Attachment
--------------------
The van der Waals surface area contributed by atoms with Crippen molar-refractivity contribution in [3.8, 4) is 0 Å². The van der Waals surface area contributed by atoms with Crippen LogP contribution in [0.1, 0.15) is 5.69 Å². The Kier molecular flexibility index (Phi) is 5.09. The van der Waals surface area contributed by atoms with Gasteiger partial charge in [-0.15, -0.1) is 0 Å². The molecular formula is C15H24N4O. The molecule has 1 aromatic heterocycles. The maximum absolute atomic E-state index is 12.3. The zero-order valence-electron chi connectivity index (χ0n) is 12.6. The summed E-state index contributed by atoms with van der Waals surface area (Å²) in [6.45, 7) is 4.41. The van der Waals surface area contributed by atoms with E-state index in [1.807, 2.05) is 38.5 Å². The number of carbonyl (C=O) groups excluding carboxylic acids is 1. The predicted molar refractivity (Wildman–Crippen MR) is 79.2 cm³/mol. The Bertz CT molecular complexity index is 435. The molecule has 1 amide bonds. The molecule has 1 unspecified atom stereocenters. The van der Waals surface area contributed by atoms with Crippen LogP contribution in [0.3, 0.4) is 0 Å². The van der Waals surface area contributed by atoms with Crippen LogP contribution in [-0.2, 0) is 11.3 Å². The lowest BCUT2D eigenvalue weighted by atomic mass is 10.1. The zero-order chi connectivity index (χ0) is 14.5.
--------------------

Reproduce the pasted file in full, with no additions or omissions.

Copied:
The van der Waals surface area contributed by atoms with Crippen molar-refractivity contribution in [3.8, 4) is 0 Å². The van der Waals surface area contributed by atoms with Crippen LogP contribution in [0.1, 0.15) is 5.69 Å². The Kier molecular flexibility index (Phi) is 5.09. The van der Waals surface area contributed by atoms with Gasteiger partial charge in [-0.15, -0.1) is 0 Å². The molecular formula is C15H24N4O. The molecule has 1 aromatic heterocycles. The maximum absolute atomic E-state index is 12.3. The zero-order valence-electron chi connectivity index (χ0n) is 12.6. The summed E-state index contributed by atoms with van der Waals surface area (Å²) in [6.45, 7) is 4.41. The van der Waals surface area contributed by atoms with E-state index in [1.807, 2.05) is 38.5 Å². The number of carbonyl (C=O) groups excluding carboxylic acids is 1. The predicted molar refractivity (Wildman–Crippen MR) is 79.2 cm³/mol. The Bertz CT molecular complexity index is 435. The molecule has 1 amide bonds. The molecule has 1 unspecified atom stereocenters. The van der Waals surface area contributed by atoms with Crippen LogP contribution in [0.3, 0.4) is 0 Å². The van der Waals surface area contributed by atoms with Crippen LogP contribution in [-0.2, 0) is 11.3 Å². The lowest BCUT2D eigenvalue weighted by atomic mass is 10.1. The zero-order chi connectivity index (χ0) is 14.5.